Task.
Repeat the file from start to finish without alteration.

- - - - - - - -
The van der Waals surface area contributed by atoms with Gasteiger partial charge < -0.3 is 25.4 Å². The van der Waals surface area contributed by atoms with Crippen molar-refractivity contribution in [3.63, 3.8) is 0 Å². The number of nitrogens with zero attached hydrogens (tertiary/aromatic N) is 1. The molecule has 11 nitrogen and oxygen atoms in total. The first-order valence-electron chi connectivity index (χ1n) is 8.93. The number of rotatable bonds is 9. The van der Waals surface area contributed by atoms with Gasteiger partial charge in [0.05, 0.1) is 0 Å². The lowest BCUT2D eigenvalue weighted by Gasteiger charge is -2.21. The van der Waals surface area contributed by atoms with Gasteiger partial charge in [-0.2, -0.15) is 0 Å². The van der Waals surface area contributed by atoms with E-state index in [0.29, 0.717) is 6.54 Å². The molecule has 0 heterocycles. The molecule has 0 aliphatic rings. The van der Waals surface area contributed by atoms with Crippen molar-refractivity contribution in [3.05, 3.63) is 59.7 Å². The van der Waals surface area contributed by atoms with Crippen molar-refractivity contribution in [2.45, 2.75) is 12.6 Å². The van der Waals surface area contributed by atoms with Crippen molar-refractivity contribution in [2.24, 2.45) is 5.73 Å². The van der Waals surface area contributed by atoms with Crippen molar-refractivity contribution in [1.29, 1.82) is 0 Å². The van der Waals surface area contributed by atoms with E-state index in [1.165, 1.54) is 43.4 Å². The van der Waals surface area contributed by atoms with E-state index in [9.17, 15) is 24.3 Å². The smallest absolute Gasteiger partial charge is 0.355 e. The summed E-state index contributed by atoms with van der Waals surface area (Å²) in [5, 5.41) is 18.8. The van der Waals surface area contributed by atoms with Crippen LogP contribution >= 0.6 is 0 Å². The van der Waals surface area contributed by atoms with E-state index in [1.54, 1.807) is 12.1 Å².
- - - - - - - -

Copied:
The van der Waals surface area contributed by atoms with Gasteiger partial charge < -0.3 is 25.4 Å². The van der Waals surface area contributed by atoms with Crippen molar-refractivity contribution in [3.63, 3.8) is 0 Å². The number of nitrogens with zero attached hydrogens (tertiary/aromatic N) is 1. The molecule has 11 nitrogen and oxygen atoms in total. The first-order valence-electron chi connectivity index (χ1n) is 8.93. The number of rotatable bonds is 9. The van der Waals surface area contributed by atoms with Gasteiger partial charge in [0.05, 0.1) is 0 Å². The lowest BCUT2D eigenvalue weighted by Gasteiger charge is -2.21. The van der Waals surface area contributed by atoms with Gasteiger partial charge in [-0.2, -0.15) is 0 Å². The van der Waals surface area contributed by atoms with E-state index in [0.29, 0.717) is 6.54 Å². The molecule has 0 heterocycles. The molecule has 0 aliphatic rings. The van der Waals surface area contributed by atoms with Crippen molar-refractivity contribution in [3.05, 3.63) is 59.7 Å². The van der Waals surface area contributed by atoms with Crippen molar-refractivity contribution in [2.45, 2.75) is 12.6 Å². The van der Waals surface area contributed by atoms with Crippen molar-refractivity contribution in [2.24, 2.45) is 5.73 Å². The van der Waals surface area contributed by atoms with Crippen molar-refractivity contribution in [1.29, 1.82) is 0 Å². The van der Waals surface area contributed by atoms with E-state index in [1.165, 1.54) is 43.4 Å². The van der Waals surface area contributed by atoms with E-state index in [9.17, 15) is 24.3 Å². The smallest absolute Gasteiger partial charge is 0.355 e. The summed E-state index contributed by atoms with van der Waals surface area (Å²) in [5, 5.41) is 18.8. The van der Waals surface area contributed by atoms with Crippen LogP contribution >= 0.6 is 0 Å². The van der Waals surface area contributed by atoms with E-state index in [1.54, 1.807) is 12.1 Å².